MIT scientists identify a plasma plume that naturally protects the earth against solar storms.
The Earth’s magnetic field, or magnetosphere, stretches from the planet’s core out into space, where it meets the solar wind, a stream of charged particles emitted by the Sun. For the most part, the magnetosphere acts as a shield to protect the Earth from this high-energy solar activity.
But when this field comes into contact with the Sun’s magnetic field — a process called “magnetic reconnection” — powerful electrical currents from the Sun can stream into Earth’s atmosphere, whipping up geomagnetic storms and space weather phenomena that can affect high-altitude aircraft, as well as astronauts on the International Space Station.
Now scientists at MIT and NASA have identified a process in the Earth’s magnetosphere that reinforces its shielding effect, keeping incoming solar energy at bay.
Electronic cigarettes, which deliver a heated aerosol of nicotine mimicking conventional cigarettes, was associated with higher odds of cigarette smoking by adolescents, whose use of e-cigarettes doubled between 2011 and 2012.
Lauren M. Dutra, Sc.D., and Stanton A. Glantz, Ph.D., of the Center for Tobacco Research and Education, University of California, San Francisco.
E-cigarettes are marketed in much the same way cigarette manufacturers marketed conventional cigarettes in the 1950s and 1960s, including on TV and the radio where cigarette advertising has been banned for more than 40 years. Studies have shown that exposing young people to cigarette advertising can cause them to start smoking. E-cigarettes also are sold in flavors (e.g. strawberry, licorice and chocolate) that are banned in conventional cigarettes because they appeal to young people.
High beach bacterial diversity may contribute to less water contamination.
Human activity influences ocean beach bacterial communities, and bacterial diversity may indicate greater ecological health and resiliency to sewage contamination, according to results published March 5, 2014, in the open access journal PLOS ONE by Elizabeth Halliday from Woods Hole Oceanographic Institution and colleagues.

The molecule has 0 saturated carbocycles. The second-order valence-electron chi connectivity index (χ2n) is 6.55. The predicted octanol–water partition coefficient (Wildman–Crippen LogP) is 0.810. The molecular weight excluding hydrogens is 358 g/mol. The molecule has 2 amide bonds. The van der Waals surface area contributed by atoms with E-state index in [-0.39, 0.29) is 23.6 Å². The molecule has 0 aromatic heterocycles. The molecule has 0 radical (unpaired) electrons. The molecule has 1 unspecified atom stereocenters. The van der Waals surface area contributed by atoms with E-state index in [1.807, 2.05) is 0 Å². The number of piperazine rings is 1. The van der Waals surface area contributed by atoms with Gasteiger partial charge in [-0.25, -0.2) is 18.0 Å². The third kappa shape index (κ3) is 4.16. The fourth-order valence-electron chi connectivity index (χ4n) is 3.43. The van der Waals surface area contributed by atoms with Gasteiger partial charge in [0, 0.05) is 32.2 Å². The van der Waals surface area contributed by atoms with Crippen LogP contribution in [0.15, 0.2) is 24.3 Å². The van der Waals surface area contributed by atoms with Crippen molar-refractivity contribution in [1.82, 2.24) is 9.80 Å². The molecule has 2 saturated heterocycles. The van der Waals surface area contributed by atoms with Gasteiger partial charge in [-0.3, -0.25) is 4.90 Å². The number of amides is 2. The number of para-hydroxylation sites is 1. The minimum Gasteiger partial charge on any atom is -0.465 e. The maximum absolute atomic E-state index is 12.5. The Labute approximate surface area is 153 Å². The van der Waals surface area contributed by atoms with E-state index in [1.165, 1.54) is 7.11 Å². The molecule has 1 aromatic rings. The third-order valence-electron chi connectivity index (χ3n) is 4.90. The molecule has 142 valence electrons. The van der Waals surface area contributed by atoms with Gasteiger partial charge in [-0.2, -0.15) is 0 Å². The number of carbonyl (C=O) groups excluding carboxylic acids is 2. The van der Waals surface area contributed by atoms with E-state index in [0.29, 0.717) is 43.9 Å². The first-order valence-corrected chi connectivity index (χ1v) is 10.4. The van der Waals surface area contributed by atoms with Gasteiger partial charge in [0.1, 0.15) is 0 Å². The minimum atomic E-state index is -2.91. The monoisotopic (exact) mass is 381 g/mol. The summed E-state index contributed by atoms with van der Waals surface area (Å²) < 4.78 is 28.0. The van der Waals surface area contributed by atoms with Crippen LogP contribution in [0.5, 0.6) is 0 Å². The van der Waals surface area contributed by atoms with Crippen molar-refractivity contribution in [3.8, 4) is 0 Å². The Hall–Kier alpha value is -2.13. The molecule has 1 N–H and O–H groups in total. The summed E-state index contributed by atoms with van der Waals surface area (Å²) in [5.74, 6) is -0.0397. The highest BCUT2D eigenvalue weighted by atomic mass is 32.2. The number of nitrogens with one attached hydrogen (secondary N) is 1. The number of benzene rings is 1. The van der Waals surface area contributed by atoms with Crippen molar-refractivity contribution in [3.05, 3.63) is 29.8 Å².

Beaches all contain bacteria, but some bacteria are usually from sewage and may contaminate the water, posing a public health risk. In this study, scientists studied bacterial community composition at two distant beaches (Avalon, California, and Provincetown, Massachusetts) during levels of normal- and high-contamination (measured using a fecal or ‘poop’ indicator) by genetically sequencing over 600,000 bacteria from 24 dry sand, intertidal sand, and overlying water sampling sites at the locations. Waters at the Avalon site frequently violate water quality standards, while waters at the Provincetown site have infrequent water quality violations.
Reconstruction of Torvosaurus gurneyi in lateral view (artwork by Simao Mateus, used with permission and modified). Scale bars=1 m (A) and 10 cm (B)
et al./ PLOS ONE, doi:10.1371/journal.pone.0088905.g004)
New dinosaur species estimated up to 10 meters long and 4-5 tons.
Multiple images of a distant quasar are visible in this combined view from NASA’s Chandra X-ray Observatory and the Hubble Space Telescope. The Chandra data were used to directly measure the spin of the supermassive black hole powering this quasar. (Credit: X-ray: NASA/CXC/Univ of Michigan/R.C.Reis et al; Optical: NASA/STScI)
Astronomers at the University of Michigan have, for the first time, directly measured the spin of a distant supermassive black hole.
astronomy, black holes, Chandra X-ray Observatory, Hubble Space Telescope, light, NASA, Nature (journal), physics, science, Supermassive black hole, technology